Another key difference compared with other advanced monetary unions like the United States is the lack of a central fiscal instrument to act countercyclically at the federal level.

I fully acknowledge the political difficulties in building such an instrument in the euro area. Similar difficulties also exist when discussing the completion of the banking union and the establishment of a genuine capital markets union.

At the same time, we should remain fully committed to the goal of achieving a genuine Economic and Monetary Union. Ignoring the need to fix the remaining institutional weaknesses of EMU would seriously damage what has already been achieved through the commitment and hard work of everyone involved. As I argued in this Committee eight years ago, we need to show “a clear trajectory for the future evolution” of EMU and thus frame the “expectations of both citizens and financial markets”.

Allow me to take a longer-term perspective to draw the last lesson. While the euro area did not have a fiscal policy response comparable with that of other advanced economies, the ECB’s response was fully comparable with that of the other major central banks.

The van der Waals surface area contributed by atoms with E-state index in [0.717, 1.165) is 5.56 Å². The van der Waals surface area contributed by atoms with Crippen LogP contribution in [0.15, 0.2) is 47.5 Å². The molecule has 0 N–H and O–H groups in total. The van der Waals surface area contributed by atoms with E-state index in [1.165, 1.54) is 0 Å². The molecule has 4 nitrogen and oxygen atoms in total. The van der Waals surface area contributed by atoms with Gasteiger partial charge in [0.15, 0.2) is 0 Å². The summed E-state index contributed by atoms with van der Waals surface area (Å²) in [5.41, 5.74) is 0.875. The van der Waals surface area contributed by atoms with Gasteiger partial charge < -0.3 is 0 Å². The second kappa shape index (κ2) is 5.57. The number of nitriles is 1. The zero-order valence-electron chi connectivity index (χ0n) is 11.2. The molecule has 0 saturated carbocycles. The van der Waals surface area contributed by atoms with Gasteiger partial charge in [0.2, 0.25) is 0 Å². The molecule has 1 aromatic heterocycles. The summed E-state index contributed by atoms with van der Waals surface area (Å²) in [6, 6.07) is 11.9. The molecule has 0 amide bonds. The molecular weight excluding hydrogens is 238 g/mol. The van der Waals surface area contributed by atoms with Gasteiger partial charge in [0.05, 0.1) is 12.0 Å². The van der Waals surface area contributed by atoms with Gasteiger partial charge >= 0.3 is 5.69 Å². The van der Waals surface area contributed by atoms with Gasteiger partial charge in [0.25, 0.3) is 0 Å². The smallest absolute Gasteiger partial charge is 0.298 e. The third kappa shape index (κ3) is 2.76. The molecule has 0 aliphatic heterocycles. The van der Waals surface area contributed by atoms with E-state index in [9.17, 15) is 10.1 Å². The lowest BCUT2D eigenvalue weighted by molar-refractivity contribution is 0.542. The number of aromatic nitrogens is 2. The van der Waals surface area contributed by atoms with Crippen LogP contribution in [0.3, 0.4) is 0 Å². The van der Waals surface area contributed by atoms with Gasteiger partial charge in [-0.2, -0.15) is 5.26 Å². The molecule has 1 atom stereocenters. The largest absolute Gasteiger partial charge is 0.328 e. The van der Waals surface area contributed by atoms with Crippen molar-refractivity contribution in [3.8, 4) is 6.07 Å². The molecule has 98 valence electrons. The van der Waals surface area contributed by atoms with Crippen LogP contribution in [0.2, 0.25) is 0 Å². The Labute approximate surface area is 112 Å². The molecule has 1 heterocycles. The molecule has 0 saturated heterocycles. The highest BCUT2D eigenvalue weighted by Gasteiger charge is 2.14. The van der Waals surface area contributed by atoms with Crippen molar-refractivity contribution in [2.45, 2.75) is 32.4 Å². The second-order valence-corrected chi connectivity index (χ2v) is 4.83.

Thanks to its independence, the ECB has been able to adapt its policy response and reaction function. Preserving this key asset will allow the ECB to adapt to future circumstances and ensure the effectiveness of its measures. This is all the more important considering that the desirability and relevance of central bank independence are increasingly being challenged around the world.

As I argued in my introduction, the best way to preserve the ECB’s independence is to ensure a commensurate degree of central bank accountability. During the past eight years, our accountability practices have evolved and intensified in response to the quest for scrutiny that emerged from the crisis.[2] I have always appreciated the ability of this Parliament to react to citizens’ demands, support, concerns and channel them in a constructive manner during our discussions here. And I would like to personally thank you for this.

I am confident that this Parliament – and this Committee in particular – will continue the good work it has done during my term as ECB President. This, in turn, will further strengthen the effectiveness of the ECB’s actions and citizens’ trust in the EU project.

Thank you for your attention. I am now at your disposal for questions.

[1]See Draghi, M. (2011), “Hearing at the Committee on Economic and Monetary Affairs of the European Parliament”, Brussels, 19 December.
[2]See Fraccaroli, N., Giovannini, A. and Jamet, J.- F. (2018), “The evolution of the ECB’s accountability practices during the crisis”, Economic Bulletin, Issue 5, ECB.